Have you ever noticed that professional sounding tracks always feel like their low end is rich, warm and sounds fat on any system? Well there are a few insider tips and tricks that can achieve this in any one of your tracks. Check out this week’s video where I show you some simple, but extremely effective techniques that can help fatten up your bass so it sounds great on everything from cheap iPhone earbuds to full club sound systems. If you’re a bass head like me, you will want to check it out!
Okay so if we were playing a G for example, we can then come in and I’m going to use operator for this because it’s a fantastic tool. If you come into the oscillator section, you can select this number 16 is the one that you’ll need for bass and you can start drawing harmonics in, and that’s immediately gonna make this start to sound richer. Now I could widen just those upper harmonics, use a tool just to widen those that would make it fat and keep the bottom in mono as well. So if you have just the sine wave like or whatever the main base let’s call it, if you have that in mono but then you add A and other thing underneath it that is wide which is normally if you listen to techno, what’s going on underneath the kick drum can be sort of 30 to 40 decibels lower in volume than the kick and the bass, and that is the wide thing. So it’s very very low and if it goes into a club and it gets some dim, some to mono it doesn’t matter because the main base is still banging as hell. But if you listen to it on a system where it is wide, you get that extra kind of almost psycho acoustic kind of vibe to it, but that being said there are plenty of basses now that are appearing that are in live in stereo. As long as it collapses to mono, you’ll be okay. And I often talk about my favorite tool for that which is BX Stereo Maker. Let me just start go in here and show you guys this tool as well. This kitty here, if you want to make stuff wide, this is the one to go for. It would take a mono signal and it will widen it so in this particular instance, I could take this bass sound and I can widen it, and I can come in and then I can mono the lower section, and that way, I end up with part of it wide and part of it in mono. And the best thing about this tool is it sums 100% perfectly every time to mono. So if it gets, if anybody needs to do it, if it gets some the low end in a club, that is going to resolve it immediately so that is a secret, was not a secret weapon I always tell you guys about it but it is super super cool and well worth getting. So let me just go back to this base. So straight away by adding these upper harmonics, I’ve made this sound richer and bigger and warmer you could be using a saw wave and just filtering it down for example and EQ in it to get the the vibe that you want. If you want to fatten this up you can add a second oscillator to this and octave down and the typical shake that we use for this is the triangle and this will fatten it up.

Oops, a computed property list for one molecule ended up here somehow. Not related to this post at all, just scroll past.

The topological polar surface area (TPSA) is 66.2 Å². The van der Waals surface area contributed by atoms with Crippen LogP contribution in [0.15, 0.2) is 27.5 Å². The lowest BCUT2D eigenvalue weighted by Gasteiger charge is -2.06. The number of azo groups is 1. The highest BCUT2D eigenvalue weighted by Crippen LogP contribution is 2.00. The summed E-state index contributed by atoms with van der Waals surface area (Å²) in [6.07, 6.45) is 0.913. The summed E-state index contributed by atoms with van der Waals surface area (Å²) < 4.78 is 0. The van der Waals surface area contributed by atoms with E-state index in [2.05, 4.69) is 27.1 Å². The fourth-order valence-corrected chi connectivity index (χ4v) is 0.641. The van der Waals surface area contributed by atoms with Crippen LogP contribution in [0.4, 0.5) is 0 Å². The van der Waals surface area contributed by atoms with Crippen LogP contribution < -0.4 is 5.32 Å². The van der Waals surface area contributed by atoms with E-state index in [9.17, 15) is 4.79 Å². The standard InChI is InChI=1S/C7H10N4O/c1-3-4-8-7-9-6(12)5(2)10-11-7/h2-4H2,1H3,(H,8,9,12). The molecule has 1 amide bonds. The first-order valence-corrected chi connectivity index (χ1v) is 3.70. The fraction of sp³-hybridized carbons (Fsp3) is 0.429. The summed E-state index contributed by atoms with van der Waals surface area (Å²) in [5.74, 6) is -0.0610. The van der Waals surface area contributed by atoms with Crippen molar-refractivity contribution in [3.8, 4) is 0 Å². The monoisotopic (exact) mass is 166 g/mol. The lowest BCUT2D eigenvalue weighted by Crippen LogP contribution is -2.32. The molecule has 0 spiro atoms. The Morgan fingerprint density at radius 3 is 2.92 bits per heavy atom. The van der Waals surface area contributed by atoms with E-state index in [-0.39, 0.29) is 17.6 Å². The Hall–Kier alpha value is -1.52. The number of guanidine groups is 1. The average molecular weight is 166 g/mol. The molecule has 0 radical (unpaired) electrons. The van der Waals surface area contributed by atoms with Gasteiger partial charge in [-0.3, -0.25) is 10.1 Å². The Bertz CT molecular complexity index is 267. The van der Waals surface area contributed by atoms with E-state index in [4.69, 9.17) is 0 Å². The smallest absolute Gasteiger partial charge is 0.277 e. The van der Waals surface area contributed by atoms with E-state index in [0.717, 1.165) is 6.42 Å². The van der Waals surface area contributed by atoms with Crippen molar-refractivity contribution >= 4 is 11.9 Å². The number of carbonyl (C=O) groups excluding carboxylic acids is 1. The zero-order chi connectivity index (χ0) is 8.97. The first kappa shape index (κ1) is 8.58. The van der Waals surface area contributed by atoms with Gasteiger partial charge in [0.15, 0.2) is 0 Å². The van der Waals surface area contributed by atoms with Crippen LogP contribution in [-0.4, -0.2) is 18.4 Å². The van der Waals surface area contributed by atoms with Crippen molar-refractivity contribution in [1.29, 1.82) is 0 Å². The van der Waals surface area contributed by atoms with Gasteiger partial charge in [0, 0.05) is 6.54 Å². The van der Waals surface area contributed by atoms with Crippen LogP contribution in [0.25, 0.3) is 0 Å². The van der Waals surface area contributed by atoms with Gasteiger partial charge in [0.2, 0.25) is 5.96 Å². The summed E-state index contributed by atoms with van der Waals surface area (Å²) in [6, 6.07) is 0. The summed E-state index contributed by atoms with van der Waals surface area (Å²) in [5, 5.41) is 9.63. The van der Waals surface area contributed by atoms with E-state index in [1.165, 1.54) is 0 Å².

You don’t want to overcook it but you can see those extra harmonics that are being added in. And these will again really start to fatten the bass up. You’re not gonna want this hump at the bottom that’s just been introduced that’s an octave lower so make sure you eq that out. If I just put this in front of the spectrum so we can see what we doing, no unfortunately that one is not a freebie. There you go, and that is going to give you a much much fatter base than if we come in here and let’s just for comparison sake go onto the first one, take that oscillator off, take those additional harmonics out, and…
One, two, you can hear straight away that it’s getting much richer. So that’s without me yet there’s no widening on that one, but that’s thickening it up with an additional oscillator. It’s adding harmonics above it. There is another tool that I haven’t tried yet which is again by the Brainworks guys. It’s called subfilter or something like that and a lot of people swear by it. They have a free version of that so if you guys want to try that out, that again does some clever kind of boosting and psycho acoustic effects to fatten up a bassline because a lot of it is to do with what you’re hearing above the bass that is making your brain create the information below the bass. It sounds a bit weird but that is part of the kind of magic that is going on so you’ve got additional harmonics and again in fact let me just dive back two seconds, the other things that you can use with this Cris which I didn’t mention here and I’ve turned this into a little little rack just the other day. Matt Bush put me on to this. I really like these plugins so I made a bottle three of them and turned them into a rack I strongly recommend that you do this. If you’ve got colouration plugins that you like and you use Ableton, and if you don’t use Ableton you can always keymap the on/off button of different plugins which is another way of doing it. So I like to have a number of processors that are already set up so I can dial each one into sound decent and then I can flick between them to see which one is actually sounding the best. So that is something that I would recommend doing as well on your efforts to fatten up anything in your track, get a number of different processes. I like these ones from Kershaw . They sound good and I’m a big fan of stuff that’s got one big dial in the middle of it and there’s very little for me to do other than tweak that. Don’t like much work when it comes to this stage. So yeah, that’s the sort of rack that you can add and that’s also gonna add various different harmonics noise, grit, bite, saturation, bit reduction, whatever you choose to throw in there, that’s going to fatten up your bass.
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